Pharmacies offering unauthorized Ozempic alternatives amid shortage of weight loss drugs

Pharmacies are offering unauthorized Ozempic alternatives amid shortages of the weight loss drug.

Pharmacies, beauty clinics and rogue telehealth sites mix a cocktail of chemicals to mimic the fat-loss injection, according to the Food and Drug Administration (FDA).

Ozempic and Wegovy, which have grown in popularity in recent years, use the active ingredient semaglutide, a compound made by Novo Nordisk.

Because no generic form of the drug exists, some pharmacies are trying to make their own version using salts, which the FDA has said is unsafe.

A handful of pharmacies dispense another active ingredient called semaglutide sodium, the salt form of semaglutide

A handful of pharmacies dispense another active ingredient called semaglutide sodium, the salt form of semaglutide

Novo Nordisk, the maker of Ozempic, does not sell semaglutide for compounding — when drugs are modified to meet patients’ specific needs, such as an allergy to an ingredient.

And an FDA-approved generic form of the drug does not exist.

Ozempic is currently listed on the FDA drug shortage website, which means compounding pharmacies can get semaglutide from manufacturers of pharmaceutical ingredients and mix it into an injectable drug that they can self-administer.

It is often mixed with B vitamins or the metabolic compound L-carnitine, which small amounts of evidence have suggested could aid weight loss.

And a handful of pharmacies dispense another active ingredient called semaglutide sodium, the salt form of semaglutide.

Regulators in states like North Carolina and Mississippi have warned against the use of semaglutide sodium, which may be sold as a research chemical.

The ingredient is not in any FDA-approved drug and does not appear to meet preparation standards in federal law.

The FDA is not evaluating semaglutide drugs that compounding pharmacies dispense.

An FDA official told The New York Times that patients are more at risk if they take the compound semaglutide.

Betty Jones, compliance senior manager of accreditation and inspection programs at the National Association of Boards of Pharmacy, told The New York Times, “There are a lot of great compounding pharmacies out there taking great patient care every day.

“But there are some of those bad actors.”

Dr. Shauna Levy, an assistant professor of bariatric surgery at Tulane University in New Orleans who serves on the American Board of Obesity Medicine, previously told, “I know patients are desperate to use Wegovy to help with weight loss. , but this is not a good or safe way to access the medication.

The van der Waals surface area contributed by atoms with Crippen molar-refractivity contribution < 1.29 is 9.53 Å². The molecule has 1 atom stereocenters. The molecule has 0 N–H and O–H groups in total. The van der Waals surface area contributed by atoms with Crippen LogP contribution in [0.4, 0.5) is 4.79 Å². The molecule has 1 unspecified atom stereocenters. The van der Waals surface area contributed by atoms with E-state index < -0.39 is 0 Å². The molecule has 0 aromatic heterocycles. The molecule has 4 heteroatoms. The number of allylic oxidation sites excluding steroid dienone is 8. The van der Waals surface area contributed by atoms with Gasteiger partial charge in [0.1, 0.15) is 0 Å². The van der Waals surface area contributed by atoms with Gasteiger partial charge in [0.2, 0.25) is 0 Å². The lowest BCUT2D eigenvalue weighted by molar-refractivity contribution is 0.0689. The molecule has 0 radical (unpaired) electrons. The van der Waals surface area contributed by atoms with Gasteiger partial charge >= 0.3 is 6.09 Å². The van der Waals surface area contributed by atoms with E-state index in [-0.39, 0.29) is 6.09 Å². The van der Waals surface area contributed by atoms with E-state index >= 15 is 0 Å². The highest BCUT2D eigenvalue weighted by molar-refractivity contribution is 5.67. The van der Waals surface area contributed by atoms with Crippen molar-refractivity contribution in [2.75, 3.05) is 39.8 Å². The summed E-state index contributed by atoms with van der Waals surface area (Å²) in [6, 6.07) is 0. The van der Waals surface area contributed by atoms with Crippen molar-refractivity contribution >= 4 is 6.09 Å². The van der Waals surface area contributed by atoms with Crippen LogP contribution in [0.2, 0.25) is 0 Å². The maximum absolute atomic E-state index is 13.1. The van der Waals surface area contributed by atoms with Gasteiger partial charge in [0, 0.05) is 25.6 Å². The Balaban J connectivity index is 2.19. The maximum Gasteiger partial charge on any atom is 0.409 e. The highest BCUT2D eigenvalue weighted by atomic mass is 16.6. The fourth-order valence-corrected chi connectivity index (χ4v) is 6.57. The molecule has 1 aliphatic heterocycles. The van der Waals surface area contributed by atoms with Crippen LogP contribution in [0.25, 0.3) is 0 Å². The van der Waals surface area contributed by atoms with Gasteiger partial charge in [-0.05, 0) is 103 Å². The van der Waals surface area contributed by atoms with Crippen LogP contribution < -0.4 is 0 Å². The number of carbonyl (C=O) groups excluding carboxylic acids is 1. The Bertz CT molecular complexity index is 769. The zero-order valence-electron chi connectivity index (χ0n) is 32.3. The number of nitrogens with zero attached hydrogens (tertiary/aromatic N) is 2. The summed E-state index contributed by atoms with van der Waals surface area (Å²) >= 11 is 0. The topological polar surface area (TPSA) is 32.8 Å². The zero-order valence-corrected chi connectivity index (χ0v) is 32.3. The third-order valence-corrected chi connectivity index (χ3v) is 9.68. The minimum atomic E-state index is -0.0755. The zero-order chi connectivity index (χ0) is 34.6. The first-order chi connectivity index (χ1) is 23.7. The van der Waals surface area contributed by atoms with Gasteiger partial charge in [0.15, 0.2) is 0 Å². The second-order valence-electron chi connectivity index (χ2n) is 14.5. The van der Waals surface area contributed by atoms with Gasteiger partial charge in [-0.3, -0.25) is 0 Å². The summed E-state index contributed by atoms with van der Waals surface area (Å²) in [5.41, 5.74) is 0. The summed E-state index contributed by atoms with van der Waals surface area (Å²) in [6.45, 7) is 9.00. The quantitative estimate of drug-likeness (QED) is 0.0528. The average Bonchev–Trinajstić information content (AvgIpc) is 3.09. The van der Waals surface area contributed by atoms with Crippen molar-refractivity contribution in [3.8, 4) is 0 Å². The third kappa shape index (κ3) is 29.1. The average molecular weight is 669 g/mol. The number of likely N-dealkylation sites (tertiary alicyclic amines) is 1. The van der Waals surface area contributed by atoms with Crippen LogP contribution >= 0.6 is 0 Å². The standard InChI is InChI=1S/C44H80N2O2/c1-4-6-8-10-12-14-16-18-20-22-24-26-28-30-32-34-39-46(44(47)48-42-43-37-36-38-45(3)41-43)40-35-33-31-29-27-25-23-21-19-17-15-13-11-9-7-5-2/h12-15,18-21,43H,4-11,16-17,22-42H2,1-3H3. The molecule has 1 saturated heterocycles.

“There’s no generic version of Wegovy, and there won’t be any for a while.”

The FDA sent a letter to the National Association of Boards of Pharmacy in late April saying the agency was aware that formulators were using salt forms of semaglutide.

It read, “We are not aware of any basis for compounding a drug using these semaglutide salts that would meet the requirements of federal law.”

There are no data showing whether semaglutide sodium is safe or effective for patients, Mary-Haston Vest, system director of pharmacy at UNC Health, told The New York Times.

The North Carolina Board of Pharmacy banned pharmacies of the use of salt forms of semaglutide in April, while the West Virginia and Mississippi Boards of Pharmacy issued warnings.

Carrie Davis, 55, gained 50 pounds during menopause and developed an underactive thyroid known as hypothyroidism.

Her health insurance wouldn’t cover Ozempic, so she looked for an alternative route to get the drug off-label.

She came across someone claiming to be a doctor on TikTok who offered to give patients a generic form of the medication.

A few days later, after a quick video consultation with someone claiming to be a nurse specialist, Mrs. Davis had a prescription in her hands.

The drug was shipped from a compounding pharmacy in Kentucky and came in vials of purple liquid that the doctor said was semaglutide, the active ingredient in Ozempic.

She did not get a negative reaction from the drug, but went to another supplier for compound semaglutide.

Her new clinic calls for blood tests, in-person appointments and stricter supervision than the TikTok doctor, which made her feel safer. Both drugs seemed to work, Ms. Davis said.